Wood You Believe It?
It doesn’t take much to make me want to open a good bottle of wine, but reminiscing about great bottles past is a sure fire way to make me grab a corkscrew and head down to the cellar. Mention of the bottle of 1992 Yalumba Octavius Shiraz that returned with me from Australia (see “An Old Flame” 05/12/11) started me thinking that it was about time that I tried a bottle from the case of the 1996 vintage I bought ten or twelve years ago. Is it a bit weird to buy a case of wine on the basis of its reputation and then not to try a bottle for twelve years? You can at least start to see why I have a problem with bottles falling off the far side of their maturity plateau.
The Yalumba Octavius Shiraz 1996 (14.5% ABV) was a deep blood red, turning pinker at the rim. It didn’t leave tears, it just coated the glass. Talk about growing old disgracefully, this was a real rock ‘n’ roll wine: if some fruit and oak is good, then the most of both that can be squeezed into a bottle must surely be better. The full, powerful and complex nose saw sweet, ripe fruit matched blow for blow by the sweet vanilla of American oak. Raspberry and blackberry fruit, coffee, a medicinal menthol/eucalyptus edge (it reminded me of Vicks Cough Syrup) balanced by a faintly meaty or leathery undertone all swirled around my nostrils. Pretty much every box was ticked in the Barossa Valley Shiraz handbook. There was a tickle of alcohol as you might have expected, but it was in no way overwhelming.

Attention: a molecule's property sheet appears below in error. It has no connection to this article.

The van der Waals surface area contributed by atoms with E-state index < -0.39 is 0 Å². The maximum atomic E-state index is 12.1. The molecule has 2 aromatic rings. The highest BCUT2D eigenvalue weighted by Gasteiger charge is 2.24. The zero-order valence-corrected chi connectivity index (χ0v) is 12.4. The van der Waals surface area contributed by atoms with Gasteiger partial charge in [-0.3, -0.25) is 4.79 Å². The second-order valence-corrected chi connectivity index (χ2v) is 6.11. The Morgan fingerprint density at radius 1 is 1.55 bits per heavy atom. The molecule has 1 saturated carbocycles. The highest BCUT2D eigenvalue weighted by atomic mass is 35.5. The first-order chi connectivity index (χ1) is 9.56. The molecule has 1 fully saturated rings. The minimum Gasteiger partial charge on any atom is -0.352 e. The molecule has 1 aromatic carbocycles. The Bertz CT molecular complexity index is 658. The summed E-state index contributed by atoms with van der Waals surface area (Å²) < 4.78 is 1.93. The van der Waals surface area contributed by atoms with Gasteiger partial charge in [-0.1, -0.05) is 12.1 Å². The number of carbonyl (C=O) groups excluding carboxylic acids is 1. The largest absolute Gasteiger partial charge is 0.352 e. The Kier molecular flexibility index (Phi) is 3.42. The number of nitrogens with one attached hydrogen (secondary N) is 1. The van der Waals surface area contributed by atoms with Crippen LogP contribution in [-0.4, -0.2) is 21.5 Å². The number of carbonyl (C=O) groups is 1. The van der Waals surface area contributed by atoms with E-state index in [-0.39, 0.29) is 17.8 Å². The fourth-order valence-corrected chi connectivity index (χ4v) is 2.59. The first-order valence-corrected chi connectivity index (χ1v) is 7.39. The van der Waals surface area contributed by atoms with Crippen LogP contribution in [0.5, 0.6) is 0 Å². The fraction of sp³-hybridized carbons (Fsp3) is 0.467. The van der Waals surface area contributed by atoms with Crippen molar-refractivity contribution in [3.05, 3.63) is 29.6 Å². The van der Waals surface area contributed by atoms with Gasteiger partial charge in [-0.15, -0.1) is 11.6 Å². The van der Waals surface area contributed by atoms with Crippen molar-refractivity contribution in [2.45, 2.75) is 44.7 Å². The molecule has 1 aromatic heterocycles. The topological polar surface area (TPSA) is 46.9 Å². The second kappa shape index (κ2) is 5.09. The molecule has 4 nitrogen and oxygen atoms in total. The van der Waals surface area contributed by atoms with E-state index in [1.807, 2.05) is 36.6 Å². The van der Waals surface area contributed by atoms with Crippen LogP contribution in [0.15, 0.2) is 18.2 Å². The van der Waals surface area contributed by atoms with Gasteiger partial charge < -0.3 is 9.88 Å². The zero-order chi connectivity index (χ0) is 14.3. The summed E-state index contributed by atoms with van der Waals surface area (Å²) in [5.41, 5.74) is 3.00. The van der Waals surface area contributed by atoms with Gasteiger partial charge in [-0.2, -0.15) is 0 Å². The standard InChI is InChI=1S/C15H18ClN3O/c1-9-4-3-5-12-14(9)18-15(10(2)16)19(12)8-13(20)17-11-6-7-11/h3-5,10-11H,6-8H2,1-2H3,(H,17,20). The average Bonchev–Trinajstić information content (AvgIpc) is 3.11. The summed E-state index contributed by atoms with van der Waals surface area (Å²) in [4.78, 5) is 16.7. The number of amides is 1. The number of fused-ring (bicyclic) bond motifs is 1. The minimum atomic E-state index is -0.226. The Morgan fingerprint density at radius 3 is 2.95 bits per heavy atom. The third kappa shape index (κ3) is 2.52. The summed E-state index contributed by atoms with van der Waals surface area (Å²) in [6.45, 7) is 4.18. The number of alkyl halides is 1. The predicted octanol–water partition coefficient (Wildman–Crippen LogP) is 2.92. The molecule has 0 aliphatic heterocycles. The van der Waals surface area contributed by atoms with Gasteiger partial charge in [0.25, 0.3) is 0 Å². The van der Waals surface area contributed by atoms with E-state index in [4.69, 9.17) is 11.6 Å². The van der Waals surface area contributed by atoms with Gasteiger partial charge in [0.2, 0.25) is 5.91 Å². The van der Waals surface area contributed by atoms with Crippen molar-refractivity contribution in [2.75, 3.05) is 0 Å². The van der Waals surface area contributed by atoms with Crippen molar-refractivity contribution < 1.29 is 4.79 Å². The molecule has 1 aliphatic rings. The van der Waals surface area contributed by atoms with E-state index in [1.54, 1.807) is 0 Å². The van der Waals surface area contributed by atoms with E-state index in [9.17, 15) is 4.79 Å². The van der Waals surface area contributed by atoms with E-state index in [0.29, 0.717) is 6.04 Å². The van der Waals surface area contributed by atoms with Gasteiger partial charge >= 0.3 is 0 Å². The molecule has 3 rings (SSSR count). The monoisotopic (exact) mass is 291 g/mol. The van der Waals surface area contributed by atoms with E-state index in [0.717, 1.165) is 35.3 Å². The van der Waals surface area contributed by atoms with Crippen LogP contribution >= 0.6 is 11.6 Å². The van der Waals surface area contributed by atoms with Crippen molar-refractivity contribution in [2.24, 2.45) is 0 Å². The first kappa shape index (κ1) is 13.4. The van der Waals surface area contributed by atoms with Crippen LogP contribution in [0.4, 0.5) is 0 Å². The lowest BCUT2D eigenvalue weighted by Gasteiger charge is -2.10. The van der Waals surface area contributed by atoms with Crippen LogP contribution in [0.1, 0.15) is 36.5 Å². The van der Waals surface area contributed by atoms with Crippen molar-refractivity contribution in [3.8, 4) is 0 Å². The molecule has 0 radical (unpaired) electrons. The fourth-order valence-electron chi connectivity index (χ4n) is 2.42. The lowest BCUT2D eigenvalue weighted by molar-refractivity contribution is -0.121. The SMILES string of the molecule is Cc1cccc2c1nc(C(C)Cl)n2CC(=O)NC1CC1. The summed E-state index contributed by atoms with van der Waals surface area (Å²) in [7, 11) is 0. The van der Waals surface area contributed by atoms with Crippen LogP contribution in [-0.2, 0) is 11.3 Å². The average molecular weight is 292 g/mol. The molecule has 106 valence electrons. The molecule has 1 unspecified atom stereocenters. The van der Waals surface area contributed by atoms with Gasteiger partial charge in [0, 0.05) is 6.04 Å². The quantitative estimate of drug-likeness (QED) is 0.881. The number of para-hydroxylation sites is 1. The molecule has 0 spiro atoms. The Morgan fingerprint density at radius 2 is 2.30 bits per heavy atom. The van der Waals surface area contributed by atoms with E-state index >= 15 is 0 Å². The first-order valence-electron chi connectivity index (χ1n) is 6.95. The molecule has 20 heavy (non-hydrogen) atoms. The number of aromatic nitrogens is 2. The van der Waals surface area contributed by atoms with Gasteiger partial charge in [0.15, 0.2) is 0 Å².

After the sweetness suggested by the nose, the palate was dry yet rich and voluptuous. Dark fruits, coffee, and Vicks reappeared, as did bags of soft sweet oak, all held in check by plenty of firm but refined tannins. There was so much of everything that this was wine squared. The drying tannins, the gentle warmth of alcohol and a salty, mineral core combined with the moderate acidity and tamed the fruit and oak. All of the flavours lingered and melded throughout the long finish.
The amount of oak was hardly surprising given this wine's 26 months in American oak hogsheads (100 litre barrels); the surprise was that it was not only balanced and well structured but really rather splendid. This easily has another ten years or more of life left in it and, although it is not my usually preferred style of wine, I do look forward to drinking the rest of the case in the coming years.